El Cajon Nursing Home Accused of Failing to Test Sick and Dying Residents

NBC 7 Investigates talks to a friend of a man who died at Victoria Post Acute Care in El Cajon.

NBCUniversal, Inc.

This article has been updated to include a statement from the Victoria Post-Acute Center.

Now that nursing homes throughout the country are required to report COVID-19 infections and deaths, the impact that the novel coronavirus has on the nation’s elderly is beginning to unfold.    

Nowhere has that been seen more in San Diego County than Victoria Post Acute Care in El Cajon. As first reported by NBC 7 Investigates, the facility has the highest number of deaths in San Diego County. State data shows 15 people have died from COVID-19 and 42 residents and staffers have tested positive for the disease. The facility, as previously reported, was cited by the state in 2018 on two occasions for failing to have adequate disease control plans in place.

And while the reporting requirements help us understand the actual scope of the pandemic on the elderly, many fear the numbers are far greater.

“We could talk forever and it would only seem like a fraction of the time,” said Michelle Moffett in between emotional breaks at the thought of her longtime friend, Lewis Hawley.

Hawley died at the age of 80 while a resident at Victoria Post Acute Care in April from a respiratory illness. And while Moffett said Hawley was not tested for COVID-19, she is sure the disease was the cause of his death. Moffett suggests that had Hawley been tested, then he would have likely been transferred to a hospital where he would have received much needed care.

"I am distraught, frustrated, in shock, and so angry," Moffett told NBC 7 Investigates. She said she called the nursing home repeatedly as Hawley’s condition worsened and asked that he get tested for the coronavirus, but no one from the facility called her back.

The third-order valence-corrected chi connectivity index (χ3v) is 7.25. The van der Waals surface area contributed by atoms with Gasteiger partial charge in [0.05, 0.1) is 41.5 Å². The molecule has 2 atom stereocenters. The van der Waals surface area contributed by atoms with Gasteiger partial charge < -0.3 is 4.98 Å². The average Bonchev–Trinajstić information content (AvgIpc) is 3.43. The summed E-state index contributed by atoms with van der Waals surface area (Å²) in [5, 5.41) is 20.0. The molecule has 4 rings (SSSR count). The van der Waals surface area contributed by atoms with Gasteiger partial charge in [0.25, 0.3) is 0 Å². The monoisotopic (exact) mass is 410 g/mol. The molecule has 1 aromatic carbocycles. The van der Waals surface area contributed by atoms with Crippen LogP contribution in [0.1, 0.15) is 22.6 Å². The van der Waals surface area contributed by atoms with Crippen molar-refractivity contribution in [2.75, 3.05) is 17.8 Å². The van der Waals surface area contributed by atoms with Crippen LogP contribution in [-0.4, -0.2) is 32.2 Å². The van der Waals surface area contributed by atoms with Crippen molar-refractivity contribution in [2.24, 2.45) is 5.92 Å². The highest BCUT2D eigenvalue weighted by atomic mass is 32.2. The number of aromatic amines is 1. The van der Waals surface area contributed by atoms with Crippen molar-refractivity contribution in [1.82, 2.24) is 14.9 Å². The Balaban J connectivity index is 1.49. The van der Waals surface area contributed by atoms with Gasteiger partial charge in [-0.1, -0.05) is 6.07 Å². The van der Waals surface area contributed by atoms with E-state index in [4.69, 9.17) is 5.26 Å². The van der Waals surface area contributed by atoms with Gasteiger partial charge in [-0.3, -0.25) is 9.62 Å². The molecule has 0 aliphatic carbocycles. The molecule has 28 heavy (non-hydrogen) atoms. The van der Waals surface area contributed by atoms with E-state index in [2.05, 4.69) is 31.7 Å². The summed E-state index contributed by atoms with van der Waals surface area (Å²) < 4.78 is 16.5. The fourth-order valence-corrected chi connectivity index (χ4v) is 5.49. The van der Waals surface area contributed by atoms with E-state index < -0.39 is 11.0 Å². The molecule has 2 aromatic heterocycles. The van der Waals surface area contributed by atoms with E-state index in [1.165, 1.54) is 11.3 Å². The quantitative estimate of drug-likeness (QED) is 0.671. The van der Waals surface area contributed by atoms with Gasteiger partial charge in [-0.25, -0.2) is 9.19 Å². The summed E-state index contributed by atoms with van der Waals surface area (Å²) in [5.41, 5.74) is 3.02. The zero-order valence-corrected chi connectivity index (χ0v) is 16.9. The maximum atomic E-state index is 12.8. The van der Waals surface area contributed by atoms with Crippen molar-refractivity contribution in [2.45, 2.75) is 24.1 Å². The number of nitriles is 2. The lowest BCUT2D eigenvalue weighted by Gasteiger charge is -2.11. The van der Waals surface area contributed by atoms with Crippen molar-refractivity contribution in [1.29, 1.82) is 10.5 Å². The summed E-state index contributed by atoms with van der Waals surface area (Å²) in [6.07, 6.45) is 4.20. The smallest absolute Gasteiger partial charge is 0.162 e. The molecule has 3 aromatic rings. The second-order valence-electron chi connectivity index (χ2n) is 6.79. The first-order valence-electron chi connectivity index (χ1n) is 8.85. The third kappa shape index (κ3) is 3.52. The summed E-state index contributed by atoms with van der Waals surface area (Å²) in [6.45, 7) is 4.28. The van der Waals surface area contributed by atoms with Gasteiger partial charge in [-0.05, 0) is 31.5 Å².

"I'm sorry,” said Moffett. “I never would have imagined, I mean he was mistreated, I can't, I wanted so bad to rescue him, and I'm sorry for putting him there."

 "Who knows how many people have passed and they've really had it," she added.

The facility’s executive director did not respond to numerous attempts for comment on the deaths and infections of residents. Moffett said she is not surprised.

"I never got the answers that I needed," said Moffett.

But the East County nursing home is not the only assisted living facility with a high number of deaths and infections. 

Windsor Gardens Convalescent Center in National City has reported that 12 residents have died from the disease and 33 people have tested positive. 

Update – May 28: A week after NBC 7 reported this story, the Executive Director of the Victoria Post-Acute Center Colton Levar sent NBC 7 a statement regarding the conditions inside the nursing home. In part, Colton Levar said no resident or employee has tested positive for COVID-19 in the last three weeks. “We are laser-focused on infection control, and are committed to taking all appropriate actions within our control to protect our residents from the adverse effects of the virus,” the statement reads. To read the full statement, click here.

Contact Us